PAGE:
Before You Go
For more information about a Holland America Alaska vacation, call or visit your nearest AAA Travel Agency, call 1-888-466-4222 or visit online at www.aaa.com.
Visitor information is available by contacting Yukon Tourism at (867) 667-5340 or www.touryukon.com
Alaska Travel Industry Association, 1-800-862-5275 or www.travelalaska.com.

Alaska, naturally
Customized tour revealed wildlife, history, natural beauty
Published: Jan/Feb 2003
By Jean B. Bloom

A totem pole in Ketchikan (above). Passengers are treated to breathtaking natural beauty while cruising through Glacier Bay National Park (below). /Bernie Block photos;
The intermittent drizzle didn't dampen the spirits of 30 vacationers boarding a bus bound for Alaska's crown jewel, Denali National Park and Preserve. They came to see bear and other animals in these richly endowed wilds, and a little rain wouldn't stop them.

Our small group was on a customized seven-day Alaska land and sea itinerary put together solely for us by Holland America Line. We would also experience a slice of Canada's Yukon Territory, as well as four nights on the 1,266-passenger Ryndam.

Seattle-based Holland America has more than 50 years’ experience in Alaska. Next season, from May to September, Holland America will operate seven ships in Alaskan waters.

Exploring our 49th state

Our adventure started the previous morning from Anchorage, the state's largest city, still flavored with a bit of the old frontier. Three hours later, we rolled into Talkeetna for lunch at Talkeetna Alaskan Lodge, a fresh property with a spectacular view of the Alaska Range.

Talkeetna is the staging area for hundreds of adventurers who annually dare to climb Mount McKinley, North America's highest mountain at 20,320 feet. From Talkeetna, small planes fly climbers to a base camp 7,000 feet up the slope to attempt the rest of the journey up the mountain.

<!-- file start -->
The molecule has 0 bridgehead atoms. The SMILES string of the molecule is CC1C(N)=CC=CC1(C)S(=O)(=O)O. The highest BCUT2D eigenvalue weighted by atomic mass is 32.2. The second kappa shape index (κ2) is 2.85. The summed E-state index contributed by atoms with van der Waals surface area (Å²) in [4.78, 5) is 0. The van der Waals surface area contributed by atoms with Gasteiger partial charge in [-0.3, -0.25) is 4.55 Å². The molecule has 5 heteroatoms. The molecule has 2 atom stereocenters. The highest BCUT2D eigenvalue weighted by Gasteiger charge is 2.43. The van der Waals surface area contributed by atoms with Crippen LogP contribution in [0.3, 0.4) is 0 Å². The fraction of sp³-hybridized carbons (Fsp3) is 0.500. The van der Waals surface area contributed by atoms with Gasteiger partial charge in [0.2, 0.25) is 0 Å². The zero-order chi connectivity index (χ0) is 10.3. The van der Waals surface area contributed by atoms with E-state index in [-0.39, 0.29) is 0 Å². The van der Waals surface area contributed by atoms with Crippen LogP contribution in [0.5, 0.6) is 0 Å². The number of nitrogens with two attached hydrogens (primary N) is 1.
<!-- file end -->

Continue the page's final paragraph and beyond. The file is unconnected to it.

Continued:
After settling in at McKinley Chalet Resort, one of several lodging properties adjacent to the 6 million-acre park, free time and a dozen activities–including ranger-led hikes and river rafting–were waiting for us. Afternoon excursions included a six-hour “Tundra Wilderness Tour.” Dall sheep, caribou, moose, grizzlies and wolves are among the species at home in the park.

The driver told us to keep our eyes focused and warned to stay quiet when animals were close. We covered more than 100 miles on this round-trip using the park's only road, two lanes of twisting gravel, and reached a height of 2,500 feet.

Twenty minutes into the ride, the driver suddenly stopped and called out, “Dall sheep at nine o’clock.” A tangle of bodies flew out of their seats, trying to spot a dozen or so Dall sheep lolling on a green slope.

Later, another shout, “caribou at two o’clock,” provoked similar reactions. On another sighting, only a pair of moose antlers bobbing and weaving were visible above a roadside thicket. Into the last hour, eight large animal groups had been sighted.